Saturday, August 11, 2012

DVDebut--Geoffrey Sax's CHRISTOPHER & HIS KIND: finally, a properly "gay" Cabaret

Made, it appears, for British television (they show full-frontal on Brit TV?), CHRISTOPHER AND HIS KIND is a pleasant surprise in a number of ways. While it never quite escapes that certain TV-level plateau in its writing, direction and production values -- all is perfectly accept-able, mind you, but rarely rises above that -- the film still offers plenty of enjoyable moments, ripe visuals and stellar, sometimes juicy performances.

Based on the 1976 autobiographical book by  Christopher Isherwood, which has been adapted by Kevin Elyot and directed by Geoffrey Sax (pictured at left), this 90-minute movie plows through a raft of experiences that Isherwood had while in 1930s Germany during the build-up of Nazism that culminated in World War II. Infinitely "gayer" than its internationally known and much-beloved movie musical predecessor, Cabaret (itself lifted from the so-so Broadway show of the same name that boasted a very nice score, a deft turn by Joel Grey and little else), this TV movie quickly and smartly plays its trump card -- the fact that so much more can now be shown and told about homosexual life than was possible back in 1972, when the movie musical was first released -- ensuring that its core audience gets plenty of what it will surely demand (see below).

Fortunately, we get a bit more than sex and skin (though there is plenty of that and what we see is very nicely arrayed), starting with the surprisingly good and on-the-mark performance from Matt Smith (at left, above and below, and one of the many Dr. Whos), who portrays Isherwood as the randy and increasingly thoughtless and selfish young-unto-middle-aged man for whom life was basical-ly an interesting and enjoyable game. His square face, with deep-set eyes and broad nose, is even quite reminiscent of the young Michael York, who played the Isherwood character in Cabaret.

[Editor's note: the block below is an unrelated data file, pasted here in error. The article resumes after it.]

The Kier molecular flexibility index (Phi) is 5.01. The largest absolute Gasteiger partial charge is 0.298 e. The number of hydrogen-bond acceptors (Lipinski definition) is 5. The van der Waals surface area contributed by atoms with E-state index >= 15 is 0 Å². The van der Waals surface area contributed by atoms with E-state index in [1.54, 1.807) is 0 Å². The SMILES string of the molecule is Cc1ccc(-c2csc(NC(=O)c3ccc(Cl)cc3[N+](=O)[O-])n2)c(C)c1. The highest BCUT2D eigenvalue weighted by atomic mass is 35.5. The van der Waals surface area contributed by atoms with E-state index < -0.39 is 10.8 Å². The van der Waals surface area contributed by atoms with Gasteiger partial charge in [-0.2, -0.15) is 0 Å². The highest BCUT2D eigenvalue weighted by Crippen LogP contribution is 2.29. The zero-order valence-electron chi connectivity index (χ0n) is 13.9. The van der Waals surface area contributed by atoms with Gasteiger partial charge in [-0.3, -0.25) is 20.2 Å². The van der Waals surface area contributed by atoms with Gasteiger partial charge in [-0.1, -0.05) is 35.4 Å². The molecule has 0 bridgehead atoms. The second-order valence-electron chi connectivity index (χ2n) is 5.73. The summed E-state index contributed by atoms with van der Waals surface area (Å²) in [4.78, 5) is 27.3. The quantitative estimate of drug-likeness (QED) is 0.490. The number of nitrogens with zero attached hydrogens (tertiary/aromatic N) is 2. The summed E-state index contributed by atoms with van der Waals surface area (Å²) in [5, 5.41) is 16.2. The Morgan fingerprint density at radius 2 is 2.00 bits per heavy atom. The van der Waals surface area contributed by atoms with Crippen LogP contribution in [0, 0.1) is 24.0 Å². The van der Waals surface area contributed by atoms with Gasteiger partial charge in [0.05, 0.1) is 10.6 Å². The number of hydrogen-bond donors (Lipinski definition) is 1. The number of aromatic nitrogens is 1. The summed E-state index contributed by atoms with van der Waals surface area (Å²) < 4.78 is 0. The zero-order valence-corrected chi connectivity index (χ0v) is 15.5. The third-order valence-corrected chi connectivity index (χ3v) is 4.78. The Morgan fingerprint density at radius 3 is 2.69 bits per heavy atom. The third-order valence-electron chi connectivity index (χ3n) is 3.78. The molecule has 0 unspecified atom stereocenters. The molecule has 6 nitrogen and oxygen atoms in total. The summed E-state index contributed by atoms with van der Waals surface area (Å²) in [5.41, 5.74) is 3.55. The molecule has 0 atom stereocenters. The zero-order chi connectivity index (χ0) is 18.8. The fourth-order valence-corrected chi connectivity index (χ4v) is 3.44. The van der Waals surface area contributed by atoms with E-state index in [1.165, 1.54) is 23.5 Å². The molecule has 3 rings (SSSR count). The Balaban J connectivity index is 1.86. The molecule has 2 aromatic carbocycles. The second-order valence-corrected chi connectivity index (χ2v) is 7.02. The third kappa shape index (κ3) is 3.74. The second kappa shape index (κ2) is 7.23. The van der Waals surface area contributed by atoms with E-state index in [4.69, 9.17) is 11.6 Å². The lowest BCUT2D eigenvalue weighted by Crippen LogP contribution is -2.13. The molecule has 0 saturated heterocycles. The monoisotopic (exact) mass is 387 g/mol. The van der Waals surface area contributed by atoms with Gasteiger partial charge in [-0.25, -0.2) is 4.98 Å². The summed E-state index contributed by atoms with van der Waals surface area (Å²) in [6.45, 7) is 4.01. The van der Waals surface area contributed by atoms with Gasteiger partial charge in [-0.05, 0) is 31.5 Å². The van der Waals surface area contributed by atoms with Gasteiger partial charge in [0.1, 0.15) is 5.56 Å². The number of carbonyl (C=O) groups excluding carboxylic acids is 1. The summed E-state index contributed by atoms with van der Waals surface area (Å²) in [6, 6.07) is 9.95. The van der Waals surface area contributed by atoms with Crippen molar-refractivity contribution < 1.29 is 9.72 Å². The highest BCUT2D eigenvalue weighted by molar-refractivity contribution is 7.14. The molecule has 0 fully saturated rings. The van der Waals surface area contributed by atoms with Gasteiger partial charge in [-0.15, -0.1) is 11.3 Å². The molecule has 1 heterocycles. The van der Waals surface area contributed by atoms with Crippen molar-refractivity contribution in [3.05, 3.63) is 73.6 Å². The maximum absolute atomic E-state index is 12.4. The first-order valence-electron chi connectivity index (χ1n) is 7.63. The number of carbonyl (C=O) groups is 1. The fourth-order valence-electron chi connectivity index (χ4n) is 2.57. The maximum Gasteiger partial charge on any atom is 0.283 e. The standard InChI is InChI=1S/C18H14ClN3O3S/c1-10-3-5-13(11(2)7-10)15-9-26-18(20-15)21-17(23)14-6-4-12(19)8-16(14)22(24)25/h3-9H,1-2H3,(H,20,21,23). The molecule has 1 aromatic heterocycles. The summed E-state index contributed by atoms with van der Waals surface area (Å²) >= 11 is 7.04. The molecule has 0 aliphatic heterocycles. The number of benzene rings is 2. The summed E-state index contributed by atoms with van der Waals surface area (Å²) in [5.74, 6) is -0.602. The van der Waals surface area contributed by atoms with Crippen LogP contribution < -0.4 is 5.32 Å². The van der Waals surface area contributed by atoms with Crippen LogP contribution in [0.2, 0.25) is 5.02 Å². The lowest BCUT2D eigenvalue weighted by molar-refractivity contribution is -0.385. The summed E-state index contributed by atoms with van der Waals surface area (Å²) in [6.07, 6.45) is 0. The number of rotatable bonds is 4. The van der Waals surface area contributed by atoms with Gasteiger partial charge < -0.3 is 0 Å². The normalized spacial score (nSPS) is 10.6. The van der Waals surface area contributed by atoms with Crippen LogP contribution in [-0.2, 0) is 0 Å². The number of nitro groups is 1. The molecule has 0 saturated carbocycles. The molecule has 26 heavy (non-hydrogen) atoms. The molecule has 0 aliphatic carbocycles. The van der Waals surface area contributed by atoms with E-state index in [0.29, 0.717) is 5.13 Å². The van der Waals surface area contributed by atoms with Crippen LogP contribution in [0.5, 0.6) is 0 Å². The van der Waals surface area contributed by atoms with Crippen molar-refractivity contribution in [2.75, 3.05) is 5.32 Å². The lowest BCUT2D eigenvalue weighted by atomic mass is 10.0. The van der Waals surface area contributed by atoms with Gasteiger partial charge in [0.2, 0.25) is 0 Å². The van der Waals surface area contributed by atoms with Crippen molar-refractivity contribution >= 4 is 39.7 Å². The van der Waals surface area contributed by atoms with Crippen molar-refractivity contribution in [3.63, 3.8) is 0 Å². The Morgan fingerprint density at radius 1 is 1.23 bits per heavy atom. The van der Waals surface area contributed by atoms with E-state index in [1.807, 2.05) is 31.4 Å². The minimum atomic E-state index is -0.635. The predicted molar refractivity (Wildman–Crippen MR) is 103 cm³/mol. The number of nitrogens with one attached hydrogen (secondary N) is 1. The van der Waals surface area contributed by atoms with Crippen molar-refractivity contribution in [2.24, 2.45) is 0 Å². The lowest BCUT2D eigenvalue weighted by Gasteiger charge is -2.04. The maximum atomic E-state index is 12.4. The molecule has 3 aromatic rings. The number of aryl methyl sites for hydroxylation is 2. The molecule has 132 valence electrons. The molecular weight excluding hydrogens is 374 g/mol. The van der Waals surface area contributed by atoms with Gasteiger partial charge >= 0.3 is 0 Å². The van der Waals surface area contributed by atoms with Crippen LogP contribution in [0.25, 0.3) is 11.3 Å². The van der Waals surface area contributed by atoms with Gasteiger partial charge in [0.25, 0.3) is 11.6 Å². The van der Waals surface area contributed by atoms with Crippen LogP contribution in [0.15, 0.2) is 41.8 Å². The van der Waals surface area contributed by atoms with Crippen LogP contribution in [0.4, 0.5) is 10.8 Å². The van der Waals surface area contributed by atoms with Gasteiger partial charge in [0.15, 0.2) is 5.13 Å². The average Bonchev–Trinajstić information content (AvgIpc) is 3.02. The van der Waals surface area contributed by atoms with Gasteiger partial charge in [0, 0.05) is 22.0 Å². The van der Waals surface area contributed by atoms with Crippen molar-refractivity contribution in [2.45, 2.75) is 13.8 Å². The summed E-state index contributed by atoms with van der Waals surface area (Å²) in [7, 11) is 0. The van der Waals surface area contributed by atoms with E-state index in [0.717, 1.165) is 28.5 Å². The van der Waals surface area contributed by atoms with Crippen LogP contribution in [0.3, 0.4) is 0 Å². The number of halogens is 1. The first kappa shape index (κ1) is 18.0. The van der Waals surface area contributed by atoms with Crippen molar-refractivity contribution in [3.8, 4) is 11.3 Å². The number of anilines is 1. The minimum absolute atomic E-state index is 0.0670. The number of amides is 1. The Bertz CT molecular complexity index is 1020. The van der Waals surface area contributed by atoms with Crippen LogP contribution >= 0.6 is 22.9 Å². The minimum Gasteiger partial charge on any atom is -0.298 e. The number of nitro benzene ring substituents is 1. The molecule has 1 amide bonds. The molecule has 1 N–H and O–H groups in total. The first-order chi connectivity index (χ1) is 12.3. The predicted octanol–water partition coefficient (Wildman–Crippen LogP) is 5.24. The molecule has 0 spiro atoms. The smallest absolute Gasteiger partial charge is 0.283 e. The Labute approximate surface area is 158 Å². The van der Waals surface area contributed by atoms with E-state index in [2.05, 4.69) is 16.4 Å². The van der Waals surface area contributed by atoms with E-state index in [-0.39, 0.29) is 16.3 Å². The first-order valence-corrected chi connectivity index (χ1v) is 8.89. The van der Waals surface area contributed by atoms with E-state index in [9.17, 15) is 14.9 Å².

Also in the cast are Toby Jones, slumming enjoyably as one of the tenants in Christopher's rooming house, Lindsay Duncan (above, right), very well-cast as Isherwood's mother, and Imogen Poots (below) in the role of another tenant, the chanteuse Jean Ross, who would later be immortalized as Sally Bowles. Ms Poots, while she will not make you forget the sterling work of a certain Ms Minnelli, is quite good in her own right.

Unlike the musical version, C and His K concentrates on two of Isherwood's lovers during this period, the hunky German, Caspar (Alexander Doetsch, below), who is clearly in it for the money,

and a quieter, needy young man, Heinz (Douglas Booth, below), whom our "hero" takes under his wing (and other body parts) and whom he tries to spirit out of Nazi Germany before war begins.

The film moves quickly through one event after another and, interesting as these are, none of them cut deeply. Everything seems designed for speed and comprehension, which is certainly appreciated. But it leaves little room for art. The camerawork is generally kept close to the vest, for budget reasons I'm sure, and as usual, when you simply hang those red, black and white Swastika banners adjacent a building or two, you've immediately created a colorful and corrupt Nazi Germany.

Still, Smith's nailing of the Isherwood character, the many fine supporting performances, and the filmmakers' insistence that the entire scene, at long last, be as gay as it actually was go a long way toward making the movie an entertaining watch.

Christopher and His Kind made its DVD debut at the end of this past June (sorry, no Blu-ray) and is available now for purchase or rental from the usual suspects.

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